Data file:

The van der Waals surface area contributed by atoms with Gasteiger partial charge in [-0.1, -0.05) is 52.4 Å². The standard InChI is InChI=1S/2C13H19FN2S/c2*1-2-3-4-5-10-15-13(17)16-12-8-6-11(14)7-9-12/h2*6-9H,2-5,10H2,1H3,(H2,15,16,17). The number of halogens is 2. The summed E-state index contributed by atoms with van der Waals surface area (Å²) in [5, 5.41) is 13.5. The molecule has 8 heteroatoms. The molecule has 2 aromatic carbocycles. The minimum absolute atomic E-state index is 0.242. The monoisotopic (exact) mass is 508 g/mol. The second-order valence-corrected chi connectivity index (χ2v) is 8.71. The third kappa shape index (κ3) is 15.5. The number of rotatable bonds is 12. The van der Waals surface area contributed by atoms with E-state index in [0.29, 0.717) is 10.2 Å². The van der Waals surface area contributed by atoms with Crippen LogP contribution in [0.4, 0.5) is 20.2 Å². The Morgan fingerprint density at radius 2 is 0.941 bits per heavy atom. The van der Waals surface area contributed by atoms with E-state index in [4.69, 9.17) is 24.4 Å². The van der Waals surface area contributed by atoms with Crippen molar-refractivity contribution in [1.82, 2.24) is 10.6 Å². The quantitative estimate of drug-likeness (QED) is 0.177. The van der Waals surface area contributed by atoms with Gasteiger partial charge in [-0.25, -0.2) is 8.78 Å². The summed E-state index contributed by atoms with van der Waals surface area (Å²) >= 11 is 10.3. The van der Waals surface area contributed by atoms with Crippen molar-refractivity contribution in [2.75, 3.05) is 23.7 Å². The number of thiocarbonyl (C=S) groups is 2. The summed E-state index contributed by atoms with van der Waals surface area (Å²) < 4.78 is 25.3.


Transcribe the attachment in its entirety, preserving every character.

The van der Waals surface area contributed by atoms with Gasteiger partial charge in [-0.1, -0.05) is 52.4 Å². The standard InChI is InChI=1S/2C13H19FN2S/c2*1-2-3-4-5-10-15-13(17)16-12-8-6-11(14)7-9-12/h2*6-9H,2-5,10H2,1H3,(H2,15,16,17). The number of halogens is 2. The summed E-state index contributed by atoms with van der Waals surface area (Å²) in [5, 5.41) is 13.5. The molecule has 8 heteroatoms. The molecule has 2 aromatic carbocycles. The minimum absolute atomic E-state index is 0.242. The monoisotopic (exact) mass is 508 g/mol. The second-order valence-corrected chi connectivity index (χ2v) is 8.71. The third kappa shape index (κ3) is 15.5. The number of rotatable bonds is 12. The van der Waals surface area contributed by atoms with E-state index in [0.29, 0.717) is 10.2 Å². The van der Waals surface area contributed by atoms with Crippen LogP contribution in [0.4, 0.5) is 20.2 Å². The Morgan fingerprint density at radius 2 is 0.941 bits per heavy atom. The van der Waals surface area contributed by atoms with E-state index in [4.69, 9.17) is 24.4 Å². The van der Waals surface area contributed by atoms with Crippen molar-refractivity contribution in [1.82, 2.24) is 10.6 Å². The quantitative estimate of drug-likeness (QED) is 0.177. The van der Waals surface area contributed by atoms with Gasteiger partial charge in [-0.25, -0.2) is 8.78 Å². The summed E-state index contributed by atoms with van der Waals surface area (Å²) >= 11 is 10.3. The van der Waals surface area contributed by atoms with Crippen molar-refractivity contribution in [2.75, 3.05) is 23.7 Å². The number of thiocarbonyl (C=S) groups is 2. The summed E-state index contributed by atoms with van der Waals surface area (Å²) < 4.78 is 25.3.